Culture Grief and Mourning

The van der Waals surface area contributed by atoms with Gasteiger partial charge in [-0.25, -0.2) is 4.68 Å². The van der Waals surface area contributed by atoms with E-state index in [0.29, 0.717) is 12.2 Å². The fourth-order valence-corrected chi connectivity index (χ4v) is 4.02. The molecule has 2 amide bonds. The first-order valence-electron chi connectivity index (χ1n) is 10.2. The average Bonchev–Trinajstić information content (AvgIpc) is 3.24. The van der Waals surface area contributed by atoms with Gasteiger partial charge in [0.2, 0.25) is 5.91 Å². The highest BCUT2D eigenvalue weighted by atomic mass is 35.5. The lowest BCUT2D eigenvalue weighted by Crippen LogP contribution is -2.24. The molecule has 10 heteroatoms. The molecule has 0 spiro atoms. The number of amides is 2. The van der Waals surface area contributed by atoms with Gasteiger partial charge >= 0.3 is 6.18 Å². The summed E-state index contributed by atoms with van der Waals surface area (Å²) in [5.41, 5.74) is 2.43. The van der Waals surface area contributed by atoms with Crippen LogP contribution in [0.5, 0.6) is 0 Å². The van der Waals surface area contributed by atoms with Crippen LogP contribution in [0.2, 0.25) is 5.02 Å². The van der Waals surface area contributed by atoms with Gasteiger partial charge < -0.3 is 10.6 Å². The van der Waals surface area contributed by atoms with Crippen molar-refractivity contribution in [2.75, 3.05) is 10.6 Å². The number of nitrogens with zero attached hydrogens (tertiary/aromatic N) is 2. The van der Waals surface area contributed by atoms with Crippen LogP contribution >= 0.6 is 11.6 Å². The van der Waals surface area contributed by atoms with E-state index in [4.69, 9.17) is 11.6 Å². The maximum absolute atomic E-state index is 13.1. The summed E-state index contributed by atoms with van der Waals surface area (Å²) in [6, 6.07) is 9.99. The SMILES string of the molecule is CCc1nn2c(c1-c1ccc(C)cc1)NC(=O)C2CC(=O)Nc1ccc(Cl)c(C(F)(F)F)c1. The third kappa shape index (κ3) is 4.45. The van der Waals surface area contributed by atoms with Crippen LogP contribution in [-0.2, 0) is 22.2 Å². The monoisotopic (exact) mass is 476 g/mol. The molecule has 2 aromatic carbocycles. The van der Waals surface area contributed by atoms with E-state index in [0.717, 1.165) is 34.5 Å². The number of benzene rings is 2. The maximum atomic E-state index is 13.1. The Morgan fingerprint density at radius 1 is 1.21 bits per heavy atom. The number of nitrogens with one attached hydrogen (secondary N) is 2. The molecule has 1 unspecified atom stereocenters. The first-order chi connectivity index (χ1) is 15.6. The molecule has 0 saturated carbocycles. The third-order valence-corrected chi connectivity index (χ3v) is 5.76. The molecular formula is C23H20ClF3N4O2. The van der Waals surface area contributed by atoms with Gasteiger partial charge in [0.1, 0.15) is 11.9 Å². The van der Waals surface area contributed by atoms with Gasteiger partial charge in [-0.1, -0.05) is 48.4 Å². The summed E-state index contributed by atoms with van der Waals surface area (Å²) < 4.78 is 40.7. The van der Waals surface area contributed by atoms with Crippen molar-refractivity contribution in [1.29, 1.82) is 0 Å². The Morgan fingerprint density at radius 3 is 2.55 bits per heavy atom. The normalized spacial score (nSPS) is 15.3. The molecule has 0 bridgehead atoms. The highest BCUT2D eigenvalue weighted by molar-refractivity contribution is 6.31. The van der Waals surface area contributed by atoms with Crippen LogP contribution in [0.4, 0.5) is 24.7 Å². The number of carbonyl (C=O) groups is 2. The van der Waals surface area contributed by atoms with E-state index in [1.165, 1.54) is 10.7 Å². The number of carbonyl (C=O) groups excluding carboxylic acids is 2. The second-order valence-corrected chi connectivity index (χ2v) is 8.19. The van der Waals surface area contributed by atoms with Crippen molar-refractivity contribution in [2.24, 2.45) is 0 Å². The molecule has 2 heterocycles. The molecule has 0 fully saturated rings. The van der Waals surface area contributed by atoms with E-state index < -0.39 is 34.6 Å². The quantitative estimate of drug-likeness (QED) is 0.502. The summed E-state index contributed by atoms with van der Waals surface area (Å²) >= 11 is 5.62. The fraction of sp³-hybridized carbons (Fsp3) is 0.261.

Bioethics practices generally focus on decision making prior to death. Clinical interventions to aid the bereaved—increas-ingly seen as a critical component of services provided to patients and families—must take into account cultural differences. It is critical to acknowledge that Western ways of grieving and disposing of the body are not universally accepted as the right way. It is also likely that our theories of grief and mourning, including definitions of normal, are inappropriately based on Western behavioral norms. For example, a standard way in the West of dealing with grief is to talk-about one's experience, one's relationship with the deceased, one's feelings. But in some cultures, talking may disrupt hard-earned efforts to feel what is appropriate, and to disrupt those efforts may jeopardize one's health. In some cultures, talk is acceptable, but one must never mention the name of the deceased person. In other cultures, talk is acceptable as long as it doesn't focus on oneself. Even in the West, however, not everyone is open to talking. It is important not to label those who do not openly express their emotions as pathological. In fact, the concept of pathological grief is primarily a Western construction. A mother in the slums of Cairo, Egypt, locked for seven years in the depths of a deep depression over the death of a child is not behaving pathologically by the standards of her community (Wikan). There is enormous variation in what is considered appropriate behavior following death. The ideal among traditional Navajo is to express no emotion, while in tribal societies a death may be met with wild outpourings of grief, including self-mutilation (Barley). In contrast to clinical notions of pathological grief, in some Mediterranean societies widowhood was considered a permanent state of mourning, and mourning clothes were worn for years, if not decades. In a compelling book titled Consuming Grief, Conklin describes how native Amazonians assuage their grief by consuming the body of their dead kin (2001). A number of anthologies provide examples of the range of cross-cultural variation in post-death management (Counts and Counts; Metcalf and Huntington; Irish, Lundquist, and Jenkins Nelsen; Parkes, Laungani, and Pittu; Rosenblatt, Walsh, and Jackson).

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